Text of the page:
ST. GEORGE — A man accused of claiming to be multiple rock stars in an attempt to avoid paying medical bills at a St. George hospital missed his court date Tuesday.
Phillip Michael Schaeffer, 54, claimed to be a rock star on three separate visits to the Dixie Regional Medical Center. He said his agent would take care of the medical bills and left without paying, according to an affidavit of probable cause filed in the 5th District Court.
Schaeffer first posed as guitarist Alex Lifeson of Rush on Dec. 21, 2011, and racked up a $23,328 bill for treatment, according to the affidavit. He left the hospital in opposition to advice from the hospital staff the following day.
He returned to the hospital two more times, posing as Pink Floyd band member David Gilmour on Nov. 30, 2012, and Feb. 26, 2013, according to court documents. Hospital staff told the police that Schaeffer said he was insured by Lloyd's of London and his agent, Phil Michaels, would fax his insurance information to them.
Medical bills for treatment during the two visits totaled more than $49,000, according to court documents. He again left the day after he received treatment against medical advice. It is unknown what he was being treated for.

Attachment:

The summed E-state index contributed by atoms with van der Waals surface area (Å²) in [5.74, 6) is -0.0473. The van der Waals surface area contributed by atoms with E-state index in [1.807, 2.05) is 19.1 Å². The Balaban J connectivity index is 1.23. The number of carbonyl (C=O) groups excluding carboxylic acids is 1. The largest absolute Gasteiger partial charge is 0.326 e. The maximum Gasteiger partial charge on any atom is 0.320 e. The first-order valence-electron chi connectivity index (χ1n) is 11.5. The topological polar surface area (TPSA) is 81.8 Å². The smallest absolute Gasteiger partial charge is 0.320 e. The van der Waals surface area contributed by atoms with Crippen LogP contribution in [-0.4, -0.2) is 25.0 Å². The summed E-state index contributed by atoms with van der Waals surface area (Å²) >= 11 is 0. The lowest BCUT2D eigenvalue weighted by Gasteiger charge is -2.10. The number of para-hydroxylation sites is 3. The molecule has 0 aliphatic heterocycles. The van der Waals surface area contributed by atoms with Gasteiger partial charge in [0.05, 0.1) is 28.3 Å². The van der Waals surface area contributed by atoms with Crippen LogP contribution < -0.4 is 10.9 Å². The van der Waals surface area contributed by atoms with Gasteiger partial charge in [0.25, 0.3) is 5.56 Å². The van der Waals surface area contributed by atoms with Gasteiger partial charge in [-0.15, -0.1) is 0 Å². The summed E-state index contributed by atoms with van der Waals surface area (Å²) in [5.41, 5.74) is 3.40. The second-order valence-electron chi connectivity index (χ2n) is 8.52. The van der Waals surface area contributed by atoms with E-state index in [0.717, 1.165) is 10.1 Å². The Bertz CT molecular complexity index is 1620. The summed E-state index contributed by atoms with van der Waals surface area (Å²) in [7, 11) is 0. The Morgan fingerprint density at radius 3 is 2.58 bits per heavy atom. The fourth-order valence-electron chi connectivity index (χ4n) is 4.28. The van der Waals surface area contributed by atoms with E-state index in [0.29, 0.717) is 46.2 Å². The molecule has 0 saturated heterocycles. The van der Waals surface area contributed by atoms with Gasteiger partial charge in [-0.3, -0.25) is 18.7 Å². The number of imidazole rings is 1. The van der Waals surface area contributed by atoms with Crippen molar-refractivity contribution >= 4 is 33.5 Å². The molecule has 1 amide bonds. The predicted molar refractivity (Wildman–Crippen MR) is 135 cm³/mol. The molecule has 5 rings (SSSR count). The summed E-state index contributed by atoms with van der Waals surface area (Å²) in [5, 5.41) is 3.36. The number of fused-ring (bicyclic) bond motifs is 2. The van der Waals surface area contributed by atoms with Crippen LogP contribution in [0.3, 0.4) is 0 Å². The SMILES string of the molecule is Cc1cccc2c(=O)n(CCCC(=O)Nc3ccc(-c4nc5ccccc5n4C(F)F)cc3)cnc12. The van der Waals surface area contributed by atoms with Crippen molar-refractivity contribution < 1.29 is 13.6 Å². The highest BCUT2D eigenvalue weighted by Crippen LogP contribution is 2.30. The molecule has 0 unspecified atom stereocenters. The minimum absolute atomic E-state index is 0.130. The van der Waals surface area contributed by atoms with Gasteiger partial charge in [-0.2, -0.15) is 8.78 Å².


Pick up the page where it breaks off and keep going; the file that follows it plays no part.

When Schaeffer returned to the hospital in February 2013 claiming to be Gilmour, a member of the hospital staff remembered a man had posed as rock star before. She checked the contact information for both Gilmour and Lifeson and found it was the same. The address he provided both times was for the same empty lot, according to police.
The St. George Police Department began investigating Schaeffer after they were informed about his potential fraud by the hospital in April 2013. They were able to confirm his identity with hospital staff after finding an article about his arrest for impersonating Gilmour at a Minnesota hospital and seeing his picture. Schaeffer is a Minnesota resident.
Schaeffer was trying to avoid a $100,000 medical bill at the St. Cloud Hospital in Minnesota on April 20, 2013, when he was arrested, according to local news sources.
“There was some discussion among security staff leading people to believe that he really wasn’t David Gilmour," hospital spokeswoman Jeanine Nistler told the St. Cloud Times. “Our security supervisor pulled up the security camera shots of when this man entered the hospital and compared them to pictures on the Internet of Pink Floyd’s David Gilmour and determined he was not David Gilmour.”
Before being arrested, Schaeffer signed an autograph for one of the hospital employee's sons.
A summons for Schaeffer to appear in court in Utah was filed on suspicion of two counts of communications fraud for identifying himself as another person to obtain medical care. He was unable to come to court in Utah because he is currently incarcerated in the Sandoval County Detention Center in New Mexico, according to court documents.